The Brooklyn Nets have had a lot to be excited for this offseason. They added Joe Johnson, retained Deron Williams and most importantly moved into their new home in Brooklyn.
In the midst of all of the enthusiasm, a lot of bold things have been said about the Nets and just how well they are going to perform this season.
Because of that, somebody needs to set forth some realistic expectations for these new look Nets, and preferably someone not rooting for them to win it all.
Since I fit that qualification and am currently available, this article will go through the top five realistic expectations out of the Brooklyn Nets and its players.
Winning around 48-50 games in the regular season isn't bad at all for the Nets. In fact, its a pretty huge step up from last season when they only won 33 percent of their games, or the 2010-11 season when they won 24 total.
Some people may dispute this slide, but Brooklyn has not had enough time together to jump into the season and immediately start dominating. It even took the Heat the better part of their first season to get things together, and they have a much more talented group of players.
Also, they do not have quite as much talent as many have been hyping them up to have. Deron Williams is great but the rest are either old or injury prone.
48-50 wins should earn the Nets a No. 4 or 5 seed in the Eastern Conference, which Brooklyn fans should be pretty happy about.
Deron Williams will definitely make it to the All-Star game next season.
He is coming off a summer playing with Team USA in the London Olympics, which should help grow his game. Also, his team upgraded the talent around him which should allow Deron to post even better numbers than last year.
Williams scoring numbers may drop a little next season, but his shooting percentage will go up. Last year he made only 40.7 percent
of his shots, which is pretty bad. Having to force fewer shots per game in order to make up for a bad offense should help that a lot.
Finally, Deron should see his assists go up again after averaging a mere 8.7 per game last season, the worst since his rookie year. He will definitely benefit from having Joe Johnson and Brook Lopez to pass the ball to more this season.
Although there is a lot of competition among guards in the East, Deron Williams should have no problem finding a spot on the All-Star roster.
Last season, MarShon Brooks averaged 12.6 points, 3.6 rebounds and 2.3 assists per game in just under 30 minutes a contest.
In doing so, Brooks proved himself as an able scorer in the NBA.
Once Joe Johnson arrived from Atlanta, MarShon's sixth man role was solidified and he immediately became a candidate for the Sixth Man of the Year award.
James Harden, the Sixth Man of the Year, averaged 16.8 points, 4.1 rebounds and 3.7 assists last year. That was just two years removed from his rookie campaign in which he contributed 12.7 points, 3.4 rebounds and 2.5 assists, numbers shockingly similar to Brooks last season.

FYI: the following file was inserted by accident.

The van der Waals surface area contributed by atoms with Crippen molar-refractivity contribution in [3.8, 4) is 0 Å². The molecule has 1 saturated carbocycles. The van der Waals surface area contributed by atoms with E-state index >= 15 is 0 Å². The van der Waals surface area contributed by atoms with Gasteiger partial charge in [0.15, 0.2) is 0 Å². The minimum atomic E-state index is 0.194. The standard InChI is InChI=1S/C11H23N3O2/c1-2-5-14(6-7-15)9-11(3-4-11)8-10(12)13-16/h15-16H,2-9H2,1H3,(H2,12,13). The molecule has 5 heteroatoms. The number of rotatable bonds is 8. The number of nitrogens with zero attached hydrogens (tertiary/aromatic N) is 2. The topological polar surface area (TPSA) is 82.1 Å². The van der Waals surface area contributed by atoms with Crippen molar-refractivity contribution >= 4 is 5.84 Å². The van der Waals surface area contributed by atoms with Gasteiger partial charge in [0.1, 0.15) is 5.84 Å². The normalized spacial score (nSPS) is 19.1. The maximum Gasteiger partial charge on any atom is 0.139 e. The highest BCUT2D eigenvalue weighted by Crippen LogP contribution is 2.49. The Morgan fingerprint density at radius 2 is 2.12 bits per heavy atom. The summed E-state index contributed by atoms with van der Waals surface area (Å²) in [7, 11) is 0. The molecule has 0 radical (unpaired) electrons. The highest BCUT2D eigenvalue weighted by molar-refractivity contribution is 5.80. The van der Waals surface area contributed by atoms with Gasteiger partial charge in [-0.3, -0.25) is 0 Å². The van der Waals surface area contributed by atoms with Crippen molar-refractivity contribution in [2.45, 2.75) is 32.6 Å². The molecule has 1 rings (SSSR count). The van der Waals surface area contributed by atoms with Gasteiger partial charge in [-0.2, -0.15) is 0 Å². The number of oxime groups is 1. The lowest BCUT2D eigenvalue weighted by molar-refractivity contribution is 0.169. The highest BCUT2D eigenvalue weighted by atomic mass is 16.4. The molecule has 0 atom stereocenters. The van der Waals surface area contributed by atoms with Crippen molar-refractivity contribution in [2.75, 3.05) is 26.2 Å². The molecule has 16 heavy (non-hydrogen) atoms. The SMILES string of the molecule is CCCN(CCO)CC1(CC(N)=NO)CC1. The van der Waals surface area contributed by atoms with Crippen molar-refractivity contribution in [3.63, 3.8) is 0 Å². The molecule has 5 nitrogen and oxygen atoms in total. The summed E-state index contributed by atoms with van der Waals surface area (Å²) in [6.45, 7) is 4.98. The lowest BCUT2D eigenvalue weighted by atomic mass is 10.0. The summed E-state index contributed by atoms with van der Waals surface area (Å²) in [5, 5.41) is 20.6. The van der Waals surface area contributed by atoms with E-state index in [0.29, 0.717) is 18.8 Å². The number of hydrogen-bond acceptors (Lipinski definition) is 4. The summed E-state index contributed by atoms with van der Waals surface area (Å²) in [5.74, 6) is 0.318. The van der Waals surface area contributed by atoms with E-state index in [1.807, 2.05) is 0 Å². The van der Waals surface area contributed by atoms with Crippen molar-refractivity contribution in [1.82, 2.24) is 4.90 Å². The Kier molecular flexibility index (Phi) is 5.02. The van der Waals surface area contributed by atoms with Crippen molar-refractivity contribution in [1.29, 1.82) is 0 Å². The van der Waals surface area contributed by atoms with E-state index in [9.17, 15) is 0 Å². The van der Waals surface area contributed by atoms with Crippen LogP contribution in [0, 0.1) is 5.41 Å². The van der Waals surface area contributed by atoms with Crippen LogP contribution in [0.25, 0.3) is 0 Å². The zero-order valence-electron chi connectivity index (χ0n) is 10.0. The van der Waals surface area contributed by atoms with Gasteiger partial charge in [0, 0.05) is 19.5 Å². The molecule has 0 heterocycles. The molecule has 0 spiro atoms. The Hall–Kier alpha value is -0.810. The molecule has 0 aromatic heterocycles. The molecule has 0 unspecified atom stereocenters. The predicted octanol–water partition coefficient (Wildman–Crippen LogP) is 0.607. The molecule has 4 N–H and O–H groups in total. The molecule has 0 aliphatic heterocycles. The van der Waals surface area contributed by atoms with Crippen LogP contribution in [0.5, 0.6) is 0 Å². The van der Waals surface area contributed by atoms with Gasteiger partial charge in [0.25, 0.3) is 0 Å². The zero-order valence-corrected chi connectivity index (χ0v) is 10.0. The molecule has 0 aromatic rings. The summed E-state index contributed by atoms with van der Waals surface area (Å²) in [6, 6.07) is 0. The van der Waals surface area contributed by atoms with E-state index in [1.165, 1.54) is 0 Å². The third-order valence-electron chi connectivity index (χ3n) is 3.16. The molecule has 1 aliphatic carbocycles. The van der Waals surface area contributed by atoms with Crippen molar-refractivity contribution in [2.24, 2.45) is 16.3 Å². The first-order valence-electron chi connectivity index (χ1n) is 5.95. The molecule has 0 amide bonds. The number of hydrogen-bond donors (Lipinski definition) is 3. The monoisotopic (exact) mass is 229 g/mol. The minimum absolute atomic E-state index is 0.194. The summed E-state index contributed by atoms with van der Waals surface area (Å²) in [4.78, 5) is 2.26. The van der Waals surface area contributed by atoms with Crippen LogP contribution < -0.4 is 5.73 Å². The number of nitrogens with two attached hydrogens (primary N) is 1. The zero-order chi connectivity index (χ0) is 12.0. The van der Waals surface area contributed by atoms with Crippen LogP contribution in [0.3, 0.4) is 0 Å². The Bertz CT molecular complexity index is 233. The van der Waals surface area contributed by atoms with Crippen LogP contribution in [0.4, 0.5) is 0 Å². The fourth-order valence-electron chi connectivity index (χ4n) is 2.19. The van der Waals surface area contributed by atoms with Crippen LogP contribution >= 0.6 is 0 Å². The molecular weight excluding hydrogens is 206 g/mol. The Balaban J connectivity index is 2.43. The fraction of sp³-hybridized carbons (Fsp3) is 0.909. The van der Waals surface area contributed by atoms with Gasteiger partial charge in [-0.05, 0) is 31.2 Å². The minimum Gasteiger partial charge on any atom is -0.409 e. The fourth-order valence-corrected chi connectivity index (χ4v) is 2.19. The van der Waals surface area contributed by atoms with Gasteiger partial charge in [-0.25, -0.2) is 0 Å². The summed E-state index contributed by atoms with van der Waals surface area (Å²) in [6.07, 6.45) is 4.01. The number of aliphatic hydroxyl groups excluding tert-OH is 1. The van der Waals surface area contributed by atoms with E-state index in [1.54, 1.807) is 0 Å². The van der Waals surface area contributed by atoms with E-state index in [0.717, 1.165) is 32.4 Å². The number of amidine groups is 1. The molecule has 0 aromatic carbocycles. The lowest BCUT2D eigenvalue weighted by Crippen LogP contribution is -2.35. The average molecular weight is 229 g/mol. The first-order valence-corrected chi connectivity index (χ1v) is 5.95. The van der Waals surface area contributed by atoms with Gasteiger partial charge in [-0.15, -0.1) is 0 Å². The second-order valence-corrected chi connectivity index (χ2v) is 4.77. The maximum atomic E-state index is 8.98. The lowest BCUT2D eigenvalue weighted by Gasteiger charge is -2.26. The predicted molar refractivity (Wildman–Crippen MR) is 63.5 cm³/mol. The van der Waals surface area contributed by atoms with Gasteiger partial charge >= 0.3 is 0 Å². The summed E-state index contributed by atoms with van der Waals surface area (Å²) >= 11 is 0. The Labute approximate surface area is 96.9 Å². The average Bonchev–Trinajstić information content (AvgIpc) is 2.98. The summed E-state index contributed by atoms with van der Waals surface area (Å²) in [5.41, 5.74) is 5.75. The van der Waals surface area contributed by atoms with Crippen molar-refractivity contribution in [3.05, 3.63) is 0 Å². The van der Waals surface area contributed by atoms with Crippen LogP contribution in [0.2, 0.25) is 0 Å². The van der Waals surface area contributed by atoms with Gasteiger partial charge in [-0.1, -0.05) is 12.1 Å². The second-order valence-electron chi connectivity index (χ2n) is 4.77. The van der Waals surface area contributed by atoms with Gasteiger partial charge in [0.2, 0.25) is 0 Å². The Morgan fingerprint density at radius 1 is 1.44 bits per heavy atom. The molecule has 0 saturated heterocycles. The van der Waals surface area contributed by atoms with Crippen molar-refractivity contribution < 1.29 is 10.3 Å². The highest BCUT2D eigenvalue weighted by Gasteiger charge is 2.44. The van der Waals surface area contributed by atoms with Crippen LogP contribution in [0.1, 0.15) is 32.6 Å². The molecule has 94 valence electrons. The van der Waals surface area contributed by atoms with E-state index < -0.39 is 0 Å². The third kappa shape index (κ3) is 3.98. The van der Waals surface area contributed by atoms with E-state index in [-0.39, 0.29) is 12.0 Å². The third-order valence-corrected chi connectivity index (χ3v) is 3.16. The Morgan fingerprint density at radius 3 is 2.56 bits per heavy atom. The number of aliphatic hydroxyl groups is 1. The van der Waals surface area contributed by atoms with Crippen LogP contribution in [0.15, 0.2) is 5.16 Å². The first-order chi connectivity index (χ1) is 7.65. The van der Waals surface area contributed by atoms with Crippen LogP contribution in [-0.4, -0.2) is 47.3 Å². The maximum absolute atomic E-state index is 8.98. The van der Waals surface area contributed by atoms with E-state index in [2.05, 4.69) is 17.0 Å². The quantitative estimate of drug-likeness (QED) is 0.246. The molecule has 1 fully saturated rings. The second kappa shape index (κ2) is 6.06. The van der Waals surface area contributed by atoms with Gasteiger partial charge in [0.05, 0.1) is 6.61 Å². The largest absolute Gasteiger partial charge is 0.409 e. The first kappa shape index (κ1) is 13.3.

Its obvious that MarShon will not be the playmaker that Harden is, but he is still a dynamic scorer. There is a good chance that Brooks will be in the running for Sixth Man of the Year in the 2012-13 season.
At this point, its tough to rely on Brook Lopez for anything.
The big man missed all but five games last season and averaged an amazing 3.6 rebounds per game.
Still, he has proven that he can score at the NBA level by boasting a 17.4 points per game career average. That makes 16 points per game a pretty reasonable number to expect.
The problem comes with rebounding, but there are two main reasons that he should be able to grab seven boards per game.
First, he has proven that he can rebound well in the NBA with his first two seasons. In both years he grabbed over eight boards per game.
Secondly, he is surrounded by average rebounders. Besides Kris Humphries, none of the starters next to him are really going to take away from his rebound totals.
It won't be easy for Lopez to average seven boards a game, but he will be able to do it while scoring 16 points per game.
This point will definitely have detractors on both sides saying that the Nets are either good enough to get to the NBA Finals or that they will lose in the first round.
Still, the Nets should be good enough next season to win their first round matchup, but won't be able to handle one of the top three teams in the Eastern Conference.
The rationale behind this decision is simple. They have a top point guard in the league, a young center who should put up good numbers this year and a solid group of role players around them.
A team built like the Nets should be able to take out weaker Eastern Conference opponents.
There are two reasons that they could fail to make it past round one. The first is an injury to any of their key players which seems simple enough.
The second is falling into one of the last three playoff spots, something that could happen if the Nets aren't able to get it together early in the season. Brooklyn simply isn't good enough yet to stack up against the likes of the Heat or Celtics.
This should be a successful season for the new Brooklyn Nets, but won't end in a championship.